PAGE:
BBC Homepage World Service Education
BBC Homepagelow graphics version | feedback | help
BBC News Online
 You are in: World: Asia-Pacific
Front Page 
World 
Africa 
Americas 
Asia-Pacific 
Europe 
Middle East 
South Asia 
-------------
From Our Own Correspondent 
-------------
Letter From America 
UK 
UK Politics 
Business 
Sci/Tech 
Health 
Education 
Entertainment 
Talking Point 
In Depth 
AudioVideo 



Flight of terror
Survivors describe the final moments of Flight SQ006
 real 28k

Wednesday, 1 November, 2000, 12:48 GMT
Survivors tell of air crash horror
Crash site
Many described their escape from the inferno as miraculous
Survivors from the Singapore Airlines 747 airliner that crashed while taking off in high winds at Taipei airport have been describing how the plane broke into pieces and burst into flames.


Balls of fire flew at us from the front of the plane

Taiwanese survivor

One passenger described a loud bang and then flames "all over the place" as a fireball swept through the cabin.

"Flames shot up right next to me and some fellow not very far from me got, I guess, jet fuel splashed on him, because he just lit up like a torch," said US passenger John Diaz.

The jet bound for Los Angeles was packed with fuel for the long flight across the Pacific.

Hospital
Survivors describe how the plane shook violently in strong winds
As it slammed back into the runway, the plane's fuselage broke into three pieces, scattering flaming wreckage and passengers still strapped into their seats across the runway.

"It felt like we bumped into something huge," said Louisiana resident Doug Villermin after treatment at Taipei's Chang Gung Memorial Hospital.

"It looked like the front end just fell off. From there, it just started to fall apart.

Walking wounded

From this inferno one of the most remarkable facts is that so many people walked away from the wreckage unscathed, or with only relatively minor injuries.

Wreckage
The jet took off in bad weather
Among them was the aircraft's captain, C.K. Foong, a Malaysian with 11,235 flying hours behind him, and his two first officers.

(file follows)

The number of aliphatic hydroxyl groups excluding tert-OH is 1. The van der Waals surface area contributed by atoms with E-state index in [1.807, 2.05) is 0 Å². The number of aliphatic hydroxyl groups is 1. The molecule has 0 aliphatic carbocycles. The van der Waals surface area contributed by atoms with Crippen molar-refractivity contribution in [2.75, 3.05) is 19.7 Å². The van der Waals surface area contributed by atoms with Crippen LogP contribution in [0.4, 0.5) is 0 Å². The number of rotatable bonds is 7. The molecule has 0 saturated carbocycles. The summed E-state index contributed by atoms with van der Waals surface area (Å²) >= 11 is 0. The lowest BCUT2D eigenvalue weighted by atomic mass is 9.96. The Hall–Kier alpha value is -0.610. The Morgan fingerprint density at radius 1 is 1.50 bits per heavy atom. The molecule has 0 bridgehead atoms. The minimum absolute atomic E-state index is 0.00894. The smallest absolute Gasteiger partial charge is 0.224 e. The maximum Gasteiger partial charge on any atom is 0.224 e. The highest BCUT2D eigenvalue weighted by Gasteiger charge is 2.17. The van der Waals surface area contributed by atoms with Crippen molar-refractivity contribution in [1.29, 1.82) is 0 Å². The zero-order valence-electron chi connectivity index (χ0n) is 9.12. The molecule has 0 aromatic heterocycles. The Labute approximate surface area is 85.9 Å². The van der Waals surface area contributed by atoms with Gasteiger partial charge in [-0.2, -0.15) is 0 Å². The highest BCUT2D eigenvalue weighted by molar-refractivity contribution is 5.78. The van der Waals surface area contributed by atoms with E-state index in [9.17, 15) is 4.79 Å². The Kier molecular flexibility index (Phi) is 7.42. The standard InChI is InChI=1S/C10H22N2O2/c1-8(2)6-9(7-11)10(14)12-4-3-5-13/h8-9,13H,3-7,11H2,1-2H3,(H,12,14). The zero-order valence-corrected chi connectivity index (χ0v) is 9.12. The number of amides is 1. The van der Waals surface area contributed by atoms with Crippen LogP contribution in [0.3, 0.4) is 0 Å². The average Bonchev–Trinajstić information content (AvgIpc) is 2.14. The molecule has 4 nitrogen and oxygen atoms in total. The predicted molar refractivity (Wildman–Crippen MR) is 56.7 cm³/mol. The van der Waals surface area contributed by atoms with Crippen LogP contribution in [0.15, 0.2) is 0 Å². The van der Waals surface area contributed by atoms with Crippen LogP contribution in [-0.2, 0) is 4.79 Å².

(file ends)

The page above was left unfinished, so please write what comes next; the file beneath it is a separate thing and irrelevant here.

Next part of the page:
American Richard Maneth, 39, said he was also able to scramble free from the aircraft unaided.

"I could feel the aircraft shaking during takeoff," he recalled.

"A few seconds after, the aircraft rolled to the left side. Flame was coming from the left side - I could see some people were burned, but I was not sure if they were dead."

Among the other survivors were a newly married Taiwanese couple, heading to Los Angeles for their honeymoon.

'Safe to fly'

They described their terror as the plane, shaking in the strong winds, began to leave the ground and then plunged back onto the tarmac.


The tail section was completely on its side, and it started filling with smoke

Mr H Linke
"In a few seconds, balls of fire flew at us from the front of the plane", they said.

Earlier, as they boarded the plane, they recalled asking the crew if it was safe to fly, and had been told there was no problem.

The couple said they had chosen to fly Singapore Airlines because of its good safety record.

Wreckage
The jet broke into pieces as it slammed back into the runway
Airport and airline officials have subsequently confirmed that weather conditions at the time were within international standards for safe flying.

Another passenger said the plane had shaken and twisted for up to a minute before crashing.

He described a sudden noise before the lights went out and the plane began to rip apart.

Trapped under the tail

Briton Paul Blanchon said he helped the emergency services with the rescue operation.

"At that point we tried to get as many people out as we could out of the section. There were people still strapped in their seats. We tried to get them down," he said.

"There was a gentleman when I got out of the plane who was trapped underneath the tail section of the plane.

"Obviously we could not lift the tail to get the tail off the ground. There was smoke blowing flames from the other and it was engulfing the tail section.

He described the difficulty of trying to communicate with rescue officials and tell them they needed to jack the tail section of the plane up to release the passenger.

"It seemed like forever for the emergency crews to get there, but I'm sure it was only a few minutes. It was a very major disaster," Mr Blanchon said.

Search BBC News Online

Advanced search options
Launch console
BBC RADIO NEWS
BBC ONE TV NEWS
WORLD NEWS SUMMARY
PROGRAMMES GUIDE
Internet links:


The BBC is not responsible for the content of external internet sites

Links to more Asia-Pacific stories are at the foot of the page.


E-mail this story to a friend

Links to more Asia-Pacific stories